Factbox: Speaker role latest twist in British Columbia political drama

(Reuters) - A new government in British Columbia, the western Canadian province where the New Democratic Party (NDP) and Greens joined forces to unseat the ruling Liberals last week, remains on hold over the thorny issue of electing a speaker for the legislature.

BC Green leader Andrew Weaver and BC New Democrat leader John Horgan answer questions from the media after pledging their support for the Confidence and Supply Agreement in the Hall of Honour in the British Columbia legislature building in Victoria, British Columbia, Canada May 30, 2017. REUTERS/Kevin Light

The knife-edge May 9 election resulted in the NDP-Greens holding a one-seat lead over the Liberals, which won 43 seats in the provincial legislature.

Neither side wants to give up an elected seat to take on the role of speaker, a traditionally neutral referee presiding over parliamentary debates who ensures that rules and procedures are followed.

The speaker, who must be appointed before any legislative business can proceed, only votes to break a tie. Traditionally, this vote would be used to extend debate or maintain the status quo. Speakers also do not automatically back their own party in tie-breaking votes.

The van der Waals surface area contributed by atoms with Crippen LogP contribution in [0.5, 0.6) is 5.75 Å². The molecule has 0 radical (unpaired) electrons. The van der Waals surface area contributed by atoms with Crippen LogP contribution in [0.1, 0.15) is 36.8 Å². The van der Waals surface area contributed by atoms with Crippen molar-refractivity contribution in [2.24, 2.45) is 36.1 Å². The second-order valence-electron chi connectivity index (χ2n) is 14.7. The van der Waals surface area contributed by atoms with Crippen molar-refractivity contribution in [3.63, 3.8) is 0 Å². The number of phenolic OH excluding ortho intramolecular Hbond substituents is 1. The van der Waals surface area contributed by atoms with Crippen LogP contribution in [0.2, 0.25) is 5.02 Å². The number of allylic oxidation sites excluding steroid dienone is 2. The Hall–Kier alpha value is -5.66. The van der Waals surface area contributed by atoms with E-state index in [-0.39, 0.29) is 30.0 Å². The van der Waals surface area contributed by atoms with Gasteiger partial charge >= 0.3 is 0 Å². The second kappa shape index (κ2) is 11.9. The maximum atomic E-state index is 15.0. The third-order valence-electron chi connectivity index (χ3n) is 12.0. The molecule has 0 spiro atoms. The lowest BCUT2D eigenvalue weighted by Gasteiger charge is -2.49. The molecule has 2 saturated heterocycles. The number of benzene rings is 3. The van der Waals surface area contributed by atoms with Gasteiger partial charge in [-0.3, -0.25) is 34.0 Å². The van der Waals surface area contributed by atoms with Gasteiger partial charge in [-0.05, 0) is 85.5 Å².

The following are three possible scenarios that could unfold in the next few weeks or months:


Greens leader Andrew Weaver has said his party will not put forward a speaker candidate. NDP leader John Horgan has not given a definitive answer yet.

If an elected NDP official were to become speaker, the NDP-Greens would be tied with 43 seats in the 87-seat legislature with the ruling Liberals. The speaker could vote in favor of the NDP repeatedly but such a move would undermine the position’s “cloak of impartiality,” said Hamish Telford, a political science professor at the University of the Fraser Valley. That would weaken the speaker, the legislature and the legitimacy of the government, he said.


All 43 elected Liberal officials indicated at a caucus meeting last week that none of them would stand for the job, the National Post newspaper reported.

The pressure is mounting on British Columbia premier Christy Clark’s Liberals, however, to accept that they have lost the election and to put forward a candidate. That would reduce the Liberals’ seats to 42 in the legislature meaning votes would likely not result in a tiebreaker, as the Greens-NDP hold 44 seats.

“The choice is whether BC wants an NDP government held up by a partisan NDP or Green speaker, or a non-partisan Liberal one,” said Philippe Lagassé, an international affairs professor at Carleton University.


In this scenario, the lieutenant-governor could be forced to call a new election as no new business can proceed in the legislative assembly until one is elected.

Reporting by Nicole Mordant in Vancouver, editing by G Crosse